Organizations represented by lobbyists in Virginia should be aware of a new law enacted today.  The law eliminates a controversial exception to the state’s $100 limit on lobbyist gifts to legislators and officials, adds a key new exception to that law, and also includes an additional gift notification requirement for lobbyists.  The changes represent Virginia’s … Continue Reading

New Executive Order on Ethics in Missouri Includes Lobbyist Gift Ban, Revolving-Door Provision; Legislature Considering Additional Restrictions

Earlier this month, newly-installed Missouri Gov. Eric Greitens issued Executive Order 2, applying strict ethics rules to executive branch employees in that state.  The order includes a ban on gifts from lobbyists, conflicts of interest rules, and a “revolving door” provision that prohibits employees who leave Greitens’ office from later lobbying his administration.  The state … Continue Reading

“When One Door Closes . . .”: McCain-Feingold Opens “Soft Money” Loophole In the States

A recent settlement between the Massachusetts Office of Campaign and Political Finance (OCPF) and Massachusetts Republican Party may highlight an emerging trend: state parties using federal preemption to avoid strict state campaign finance laws.  At issue was whether the Massachusetts Republican Party could use funds from its federal campaign account to pay for staff and … Continue Reading

California Regulation, Proposed Statute Add to State’s Reputation for Complex, Detailed Disclosure

California is already home to some of the most complicated and searching political regulations in the country, especially in its efforts to expose “dark money” and other undisclosed political spending.  A newly-amended lobbying regulation and proposed campaign finance law will enhance that reputation.  The practical effect of each is to invite deeper scrutiny of not … Continue Reading

California Approves Strict Rules on Super PAC Coordination

California has existing regulations that define when expenditures by outside groups, including super PACs, are coordinated with candidates and become illegal contributions to those campaigns.  These rules create a presumption of coordination under certain circumstances.  Yesterday, the Fair Political Practices Commission (“FPPC”) approved revisions to its rules on independent expenditures and coordination that expand the … Continue Reading

California Penalizes Campaign, Committee for Coordination Violation

As Super PACs and campaigns continue to edge closer to the legal line between “independence” and “coordination,” it has become common to hear calls for the FEC to take a stricter role in enforcing the law. Yet as recently reported by BNA, the FEC has not found a single violation of its coordination rules in … Continue Reading

Highlights from Wagner; D.C. Circuit Upholds Contributions Restrictions But Limits Ruling

The Wagner case, decided today by the D.C. Circuit, is important because of its analysis of the constitutionality of federal campaign contribution restrictions and, by extension, of pay-to-play laws generally. Covington has been monitoring this case since the district court decision in 2012, to the argument before the D.C. Circuit in 2013, and the decision … Continue Reading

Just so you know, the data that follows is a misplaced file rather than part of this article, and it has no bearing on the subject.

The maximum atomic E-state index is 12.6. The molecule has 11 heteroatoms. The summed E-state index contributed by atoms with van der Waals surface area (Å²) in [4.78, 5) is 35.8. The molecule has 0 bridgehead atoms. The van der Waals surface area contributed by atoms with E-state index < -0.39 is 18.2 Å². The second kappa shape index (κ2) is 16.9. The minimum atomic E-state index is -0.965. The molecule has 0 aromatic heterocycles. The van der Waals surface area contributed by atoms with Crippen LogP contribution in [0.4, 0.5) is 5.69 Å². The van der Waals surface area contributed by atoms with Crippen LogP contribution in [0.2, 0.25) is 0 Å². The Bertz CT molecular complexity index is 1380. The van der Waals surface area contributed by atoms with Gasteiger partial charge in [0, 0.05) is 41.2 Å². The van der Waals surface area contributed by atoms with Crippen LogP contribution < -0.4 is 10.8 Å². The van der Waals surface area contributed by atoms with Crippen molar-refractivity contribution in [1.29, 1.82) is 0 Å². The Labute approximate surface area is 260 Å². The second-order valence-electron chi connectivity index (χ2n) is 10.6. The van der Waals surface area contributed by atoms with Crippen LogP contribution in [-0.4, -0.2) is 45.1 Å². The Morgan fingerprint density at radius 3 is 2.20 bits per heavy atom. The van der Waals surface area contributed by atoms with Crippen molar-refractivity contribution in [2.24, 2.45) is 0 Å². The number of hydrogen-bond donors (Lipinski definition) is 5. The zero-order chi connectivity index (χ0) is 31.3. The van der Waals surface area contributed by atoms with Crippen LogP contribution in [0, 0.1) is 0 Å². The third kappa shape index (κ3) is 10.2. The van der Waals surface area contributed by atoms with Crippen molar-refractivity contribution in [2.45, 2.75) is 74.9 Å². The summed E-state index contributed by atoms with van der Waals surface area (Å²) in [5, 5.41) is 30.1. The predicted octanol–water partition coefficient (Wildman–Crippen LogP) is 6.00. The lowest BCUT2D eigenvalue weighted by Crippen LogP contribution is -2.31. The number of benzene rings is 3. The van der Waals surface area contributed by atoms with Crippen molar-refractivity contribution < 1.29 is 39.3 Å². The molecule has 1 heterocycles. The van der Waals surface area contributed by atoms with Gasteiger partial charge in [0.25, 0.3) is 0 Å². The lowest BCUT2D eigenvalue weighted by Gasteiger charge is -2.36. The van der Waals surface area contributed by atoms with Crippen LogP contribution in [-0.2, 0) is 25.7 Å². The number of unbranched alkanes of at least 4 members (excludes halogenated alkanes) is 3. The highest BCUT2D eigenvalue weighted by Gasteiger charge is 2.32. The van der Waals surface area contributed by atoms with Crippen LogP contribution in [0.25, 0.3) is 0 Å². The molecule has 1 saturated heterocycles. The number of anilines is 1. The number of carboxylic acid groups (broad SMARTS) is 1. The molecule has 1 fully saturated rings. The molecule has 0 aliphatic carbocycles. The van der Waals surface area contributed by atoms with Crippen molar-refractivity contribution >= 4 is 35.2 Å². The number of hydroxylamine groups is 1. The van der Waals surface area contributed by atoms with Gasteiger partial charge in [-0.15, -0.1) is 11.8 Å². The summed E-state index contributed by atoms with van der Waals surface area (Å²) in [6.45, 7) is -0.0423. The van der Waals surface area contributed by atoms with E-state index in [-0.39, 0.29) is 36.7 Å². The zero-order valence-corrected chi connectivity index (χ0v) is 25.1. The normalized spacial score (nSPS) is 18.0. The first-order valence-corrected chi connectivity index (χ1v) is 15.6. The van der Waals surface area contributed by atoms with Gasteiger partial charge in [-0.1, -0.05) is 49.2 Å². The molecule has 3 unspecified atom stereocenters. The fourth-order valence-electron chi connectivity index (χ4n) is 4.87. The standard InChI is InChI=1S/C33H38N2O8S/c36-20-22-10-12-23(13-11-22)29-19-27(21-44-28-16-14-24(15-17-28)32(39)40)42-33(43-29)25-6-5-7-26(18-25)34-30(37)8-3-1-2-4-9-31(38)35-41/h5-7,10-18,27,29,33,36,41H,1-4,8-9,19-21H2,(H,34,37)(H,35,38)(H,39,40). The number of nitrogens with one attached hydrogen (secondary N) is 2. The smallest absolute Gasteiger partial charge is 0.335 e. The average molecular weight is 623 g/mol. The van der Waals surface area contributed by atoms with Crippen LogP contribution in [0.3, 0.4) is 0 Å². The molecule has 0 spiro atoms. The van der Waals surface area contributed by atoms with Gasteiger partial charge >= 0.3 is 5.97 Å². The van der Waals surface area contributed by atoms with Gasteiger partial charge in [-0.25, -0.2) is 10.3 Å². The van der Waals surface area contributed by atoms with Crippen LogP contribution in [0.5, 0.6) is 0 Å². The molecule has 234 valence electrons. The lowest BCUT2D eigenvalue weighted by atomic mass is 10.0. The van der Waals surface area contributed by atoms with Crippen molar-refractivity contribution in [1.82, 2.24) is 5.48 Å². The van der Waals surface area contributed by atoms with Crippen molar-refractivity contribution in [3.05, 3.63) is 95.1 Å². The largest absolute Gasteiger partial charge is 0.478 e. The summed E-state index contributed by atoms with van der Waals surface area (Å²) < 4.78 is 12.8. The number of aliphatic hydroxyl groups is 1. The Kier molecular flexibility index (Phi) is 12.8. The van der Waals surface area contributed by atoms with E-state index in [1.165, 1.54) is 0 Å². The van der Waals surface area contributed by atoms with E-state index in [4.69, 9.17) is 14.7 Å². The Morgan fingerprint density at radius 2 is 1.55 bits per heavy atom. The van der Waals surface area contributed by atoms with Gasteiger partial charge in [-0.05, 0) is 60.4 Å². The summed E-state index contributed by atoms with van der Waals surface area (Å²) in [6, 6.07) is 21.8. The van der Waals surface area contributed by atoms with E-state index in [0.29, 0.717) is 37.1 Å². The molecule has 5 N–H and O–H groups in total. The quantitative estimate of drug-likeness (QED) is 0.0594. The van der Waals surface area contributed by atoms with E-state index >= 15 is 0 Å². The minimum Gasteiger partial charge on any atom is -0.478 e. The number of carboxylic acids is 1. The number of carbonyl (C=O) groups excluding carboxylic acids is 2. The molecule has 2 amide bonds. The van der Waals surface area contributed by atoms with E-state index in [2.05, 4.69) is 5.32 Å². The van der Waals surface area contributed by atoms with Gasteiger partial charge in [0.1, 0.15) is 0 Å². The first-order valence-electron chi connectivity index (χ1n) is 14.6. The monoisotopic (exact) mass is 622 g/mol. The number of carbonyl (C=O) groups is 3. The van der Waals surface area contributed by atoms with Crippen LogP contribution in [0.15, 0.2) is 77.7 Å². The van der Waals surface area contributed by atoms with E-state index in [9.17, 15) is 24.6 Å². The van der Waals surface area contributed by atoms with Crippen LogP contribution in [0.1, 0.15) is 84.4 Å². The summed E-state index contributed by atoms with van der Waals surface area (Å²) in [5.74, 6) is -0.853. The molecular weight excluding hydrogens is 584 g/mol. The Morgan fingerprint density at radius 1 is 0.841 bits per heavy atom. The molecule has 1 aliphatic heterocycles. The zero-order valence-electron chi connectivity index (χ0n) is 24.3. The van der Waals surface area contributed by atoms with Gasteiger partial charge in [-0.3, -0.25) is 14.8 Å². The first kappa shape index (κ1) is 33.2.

Christie Vetoes Controversial New Jersey Pay-to-Play Provision

Earlier this week, New Jersey Governor Chris Christie vetoed key aspects of a bill that would have imposed new restrictions on the ability of national and federal political party committees to raise money from Wall Street and financial executives.  The bill, as we have previously discussed, sought to apply the state’s notoriously stringent pay-to-play rules … Continue Reading

New Campaign Finance, Lobbying, and Ethics Laws Take Effect

The New Year brings with it new laws governing campaign finance, lobbying, and ethics. Below we highlight some of the major state and federal laws that took effect on or around January 1. This is not intended to be an exhaustive list, but highlights some of the most significant changes that are new for 2015.  … Continue Reading

Illinois Governor Signs Executive Order on Ethics

Companies and individuals doing business in Illinois should be aware of an executive order – Executive Order 15-09 – signed this week by Governor Bruce Rauner that, among other things, imposes new limitations on the acceptance of gifts by state employees.  Illinois state employees are generally prohibited by statute from accepting any gift from a “prohibited … Continue Reading

Ethics Rules and Transition Teams: Maryland Weighs In

A recent advisory letter by the Maryland State Ethics Commission should remind those asked to serve on transition teams to be aware of the various state laws that might be triggered by their service.  In the advisory letter, written to a government contractor, the State Ethics Commission concluded that members of the Maryland Governor-Elect’s Transition … Continue Reading

New Arkansas Campaign Finance, Lobbying, and Ethics Laws Take Immediate Effect

Amid the thrill of victory and agony of defeat this Election Day, Arkansas voters approved a constitutional amendment that will have a major impact on those involved in the political and legislative process there.  While enacting legislation and regulations may bring some additional clarity to the issues, the amendment is effective immediately and brings the … Continue Reading